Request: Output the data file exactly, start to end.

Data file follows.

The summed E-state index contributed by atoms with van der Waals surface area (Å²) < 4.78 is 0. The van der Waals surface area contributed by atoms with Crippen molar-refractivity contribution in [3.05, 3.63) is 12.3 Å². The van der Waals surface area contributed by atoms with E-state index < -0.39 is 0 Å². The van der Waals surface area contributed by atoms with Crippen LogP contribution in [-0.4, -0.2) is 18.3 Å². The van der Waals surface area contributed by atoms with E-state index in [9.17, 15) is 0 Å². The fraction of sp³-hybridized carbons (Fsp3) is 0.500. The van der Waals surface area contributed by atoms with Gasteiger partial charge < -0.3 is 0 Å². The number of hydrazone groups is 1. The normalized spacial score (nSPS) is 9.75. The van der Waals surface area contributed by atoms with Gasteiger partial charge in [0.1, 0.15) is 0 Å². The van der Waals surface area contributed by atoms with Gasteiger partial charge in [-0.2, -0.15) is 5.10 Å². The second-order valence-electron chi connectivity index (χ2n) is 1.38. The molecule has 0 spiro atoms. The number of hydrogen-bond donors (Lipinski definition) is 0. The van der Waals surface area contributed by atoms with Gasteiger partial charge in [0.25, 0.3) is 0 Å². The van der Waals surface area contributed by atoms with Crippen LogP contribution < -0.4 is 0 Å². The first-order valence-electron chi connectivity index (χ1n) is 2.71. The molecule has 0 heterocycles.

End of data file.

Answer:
The summed E-state index contributed by atoms with van der Waals surface area (Å²) < 4.78 is 0. The van der Waals surface area contributed by atoms with Crippen molar-refractivity contribution in [3.05, 3.63) is 12.3 Å². The van der Waals surface area contributed by atoms with E-state index < -0.39 is 0 Å². The van der Waals surface area contributed by atoms with Crippen LogP contribution in [-0.4, -0.2) is 18.3 Å². The van der Waals surface area contributed by atoms with E-state index in [9.17, 15) is 0 Å². The fraction of sp³-hybridized carbons (Fsp3) is 0.500. The van der Waals surface area contributed by atoms with Gasteiger partial charge < -0.3 is 0 Å². The number of hydrazone groups is 1. The normalized spacial score (nSPS) is 9.75. The van der Waals surface area contributed by atoms with Gasteiger partial charge in [0.1, 0.15) is 0 Å². The van der Waals surface area contributed by atoms with Gasteiger partial charge in [-0.2, -0.15) is 5.10 Å². The second-order valence-electron chi connectivity index (χ2n) is 1.38. The molecule has 0 spiro atoms. The number of hydrogen-bond donors (Lipinski definition) is 0. The van der Waals surface area contributed by atoms with Gasteiger partial charge in [0.25, 0.3) is 0 Å². The van der Waals surface area contributed by atoms with Crippen LogP contribution < -0.4 is 0 Å². The first-order valence-electron chi connectivity index (χ1n) is 2.71. The molecule has 0 heterocycles.